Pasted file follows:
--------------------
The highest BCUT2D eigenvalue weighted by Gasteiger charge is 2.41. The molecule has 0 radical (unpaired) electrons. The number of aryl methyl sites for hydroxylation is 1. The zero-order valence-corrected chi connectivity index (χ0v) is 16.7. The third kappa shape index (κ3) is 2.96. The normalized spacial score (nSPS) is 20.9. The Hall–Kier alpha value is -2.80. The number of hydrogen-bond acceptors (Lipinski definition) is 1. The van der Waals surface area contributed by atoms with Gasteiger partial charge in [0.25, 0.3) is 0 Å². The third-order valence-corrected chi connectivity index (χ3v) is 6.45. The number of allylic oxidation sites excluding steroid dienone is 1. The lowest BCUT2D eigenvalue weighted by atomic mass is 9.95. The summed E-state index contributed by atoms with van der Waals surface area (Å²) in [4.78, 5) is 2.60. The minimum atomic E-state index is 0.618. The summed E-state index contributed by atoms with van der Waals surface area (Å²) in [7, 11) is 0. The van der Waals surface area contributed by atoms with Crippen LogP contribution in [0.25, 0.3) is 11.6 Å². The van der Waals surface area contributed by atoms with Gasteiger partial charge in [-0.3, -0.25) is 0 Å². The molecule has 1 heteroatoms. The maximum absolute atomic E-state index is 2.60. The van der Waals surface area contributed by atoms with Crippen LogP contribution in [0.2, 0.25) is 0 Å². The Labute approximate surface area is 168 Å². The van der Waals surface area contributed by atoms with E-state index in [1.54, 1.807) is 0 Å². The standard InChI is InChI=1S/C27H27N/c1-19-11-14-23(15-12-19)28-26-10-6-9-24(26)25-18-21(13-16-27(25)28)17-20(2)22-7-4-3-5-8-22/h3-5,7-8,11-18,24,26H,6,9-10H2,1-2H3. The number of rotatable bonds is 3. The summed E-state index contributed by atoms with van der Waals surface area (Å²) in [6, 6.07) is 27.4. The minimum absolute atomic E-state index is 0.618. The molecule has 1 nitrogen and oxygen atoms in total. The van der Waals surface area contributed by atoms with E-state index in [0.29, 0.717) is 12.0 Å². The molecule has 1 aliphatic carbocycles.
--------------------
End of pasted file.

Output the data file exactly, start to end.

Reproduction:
The highest BCUT2D eigenvalue weighted by Gasteiger charge is 2.41. The molecule has 0 radical (unpaired) electrons. The number of aryl methyl sites for hydroxylation is 1. The zero-order valence-corrected chi connectivity index (χ0v) is 16.7. The third kappa shape index (κ3) is 2.96. The normalized spacial score (nSPS) is 20.9. The Hall–Kier alpha value is -2.80. The number of hydrogen-bond acceptors (Lipinski definition) is 1. The van der Waals surface area contributed by atoms with Gasteiger partial charge in [0.25, 0.3) is 0 Å². The third-order valence-corrected chi connectivity index (χ3v) is 6.45. The number of allylic oxidation sites excluding steroid dienone is 1. The lowest BCUT2D eigenvalue weighted by atomic mass is 9.95. The summed E-state index contributed by atoms with van der Waals surface area (Å²) in [4.78, 5) is 2.60. The minimum atomic E-state index is 0.618. The summed E-state index contributed by atoms with van der Waals surface area (Å²) in [7, 11) is 0. The van der Waals surface area contributed by atoms with Crippen LogP contribution in [0.25, 0.3) is 11.6 Å². The van der Waals surface area contributed by atoms with Gasteiger partial charge in [-0.3, -0.25) is 0 Å². The molecule has 1 heteroatoms. The maximum absolute atomic E-state index is 2.60. The van der Waals surface area contributed by atoms with Crippen LogP contribution in [0.2, 0.25) is 0 Å². The Labute approximate surface area is 168 Å². The van der Waals surface area contributed by atoms with E-state index in [1.54, 1.807) is 0 Å². The standard InChI is InChI=1S/C27H27N/c1-19-11-14-23(15-12-19)28-26-10-6-9-24(26)25-18-21(13-16-27(25)28)17-20(2)22-7-4-3-5-8-22/h3-5,7-8,11-18,24,26H,6,9-10H2,1-2H3. The number of rotatable bonds is 3. The summed E-state index contributed by atoms with van der Waals surface area (Å²) in [6, 6.07) is 27.4. The minimum absolute atomic E-state index is 0.618. The molecule has 1 nitrogen and oxygen atoms in total. The van der Waals surface area contributed by atoms with E-state index in [0.29, 0.717) is 12.0 Å². The molecule has 1 aliphatic carbocycles.